A measure of effectiveness and its measurement method

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Unformatted text preview: e costs have been expended at 50 percent of the cumulative time; in curve (3) with A = B = 0, it's 19 percent. Typically, JSC uses a 50 percent profile with A = 0 and B = 1, or a 60 percent profile with A = 0.32 and B = 0.68, based on data from previous projects. NASA Systems Engineering Handbook Systems Analysis and Modeling acquisition effort, but doesn't take into account the multiyear nature of that effort. The system engineer can use a set of "annual cost spreaders" based on the typical ramping-up and subsequent ramping-down of acquisition costs for that type of project. (See sidebar on beta curves.) Although some general parametric cost models for space systems are already available, their proper use usually requires a considerable investment in reaming time. For projects outside of the domains of these existing cost models, new cost models may be needed to support trade studies. Efforts to develop these need to begin early in the project life cycle to ensure their timely application during the systems engineering process. Whether existing models or newly created ones are used, the SEMP and its associated life-cycle cost management plan should identify which (and how) models are to be used during each phase of the project life cycle. 5.3 Effectiveness Definition and Modeling The concept of system effectiveness is more elusive than that of cost. Yet, it is also one of the most important factors to consider in trade studies. In selecting among alternatives, the system engineer must take into account system effectiveness, even when it is difficult to define and measure reliably. A measure of system effectiveness describes the accomplishment of the system's goals and objectives quantitatively. Each system (or family of systems with identical goals and objectives) has its own measure of system effectiveness. There is no universal measure of effectiveness for NASA systems, and no natural units with which to express effectiveness. Further, effectiveness is dependent on the context (i.e., project or supersystem) in which the system is being operated, and any measure of it must take this into account. The system engineer can, however, exploit a tew basic, common features of system effectiveness in developing strategies for measuring it. 5.3.1 Strategies for Measuring System Effectiveness Sy...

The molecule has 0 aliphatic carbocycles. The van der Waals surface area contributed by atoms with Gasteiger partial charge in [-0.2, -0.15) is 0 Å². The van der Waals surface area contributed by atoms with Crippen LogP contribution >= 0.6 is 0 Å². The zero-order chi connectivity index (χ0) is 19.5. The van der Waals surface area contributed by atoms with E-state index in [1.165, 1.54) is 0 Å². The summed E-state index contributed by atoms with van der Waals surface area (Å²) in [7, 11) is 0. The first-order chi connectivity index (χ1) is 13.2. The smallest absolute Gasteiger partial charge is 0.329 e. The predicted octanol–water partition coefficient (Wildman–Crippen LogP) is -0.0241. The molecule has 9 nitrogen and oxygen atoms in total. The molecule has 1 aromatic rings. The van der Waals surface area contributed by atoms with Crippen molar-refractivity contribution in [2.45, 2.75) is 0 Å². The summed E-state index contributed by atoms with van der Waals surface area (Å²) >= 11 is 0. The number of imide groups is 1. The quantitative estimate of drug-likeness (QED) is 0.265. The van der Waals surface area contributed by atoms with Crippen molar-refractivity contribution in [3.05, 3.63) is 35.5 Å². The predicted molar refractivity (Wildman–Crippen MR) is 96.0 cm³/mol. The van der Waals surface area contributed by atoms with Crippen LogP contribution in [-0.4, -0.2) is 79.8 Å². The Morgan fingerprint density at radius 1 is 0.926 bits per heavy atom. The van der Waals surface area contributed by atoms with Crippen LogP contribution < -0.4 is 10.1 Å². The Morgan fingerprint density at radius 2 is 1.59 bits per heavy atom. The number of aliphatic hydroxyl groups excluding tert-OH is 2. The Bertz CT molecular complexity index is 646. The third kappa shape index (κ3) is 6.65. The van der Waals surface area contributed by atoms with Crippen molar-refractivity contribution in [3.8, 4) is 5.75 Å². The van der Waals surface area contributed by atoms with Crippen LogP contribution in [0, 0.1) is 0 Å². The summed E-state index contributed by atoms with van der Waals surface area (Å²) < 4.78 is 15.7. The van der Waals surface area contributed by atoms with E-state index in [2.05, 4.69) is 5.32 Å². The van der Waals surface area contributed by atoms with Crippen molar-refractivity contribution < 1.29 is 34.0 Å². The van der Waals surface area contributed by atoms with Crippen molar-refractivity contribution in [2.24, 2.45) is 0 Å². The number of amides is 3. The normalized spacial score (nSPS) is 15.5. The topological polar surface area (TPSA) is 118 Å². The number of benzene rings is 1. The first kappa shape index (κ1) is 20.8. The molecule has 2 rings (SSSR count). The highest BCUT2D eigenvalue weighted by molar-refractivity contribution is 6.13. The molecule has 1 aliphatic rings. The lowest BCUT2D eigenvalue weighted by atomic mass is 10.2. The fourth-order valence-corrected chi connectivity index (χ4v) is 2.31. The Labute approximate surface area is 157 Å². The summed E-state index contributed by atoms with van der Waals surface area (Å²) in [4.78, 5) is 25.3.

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This document was uploaded on 02/26/2014 for the course E 515 at University of Louisiana at Lafayette.

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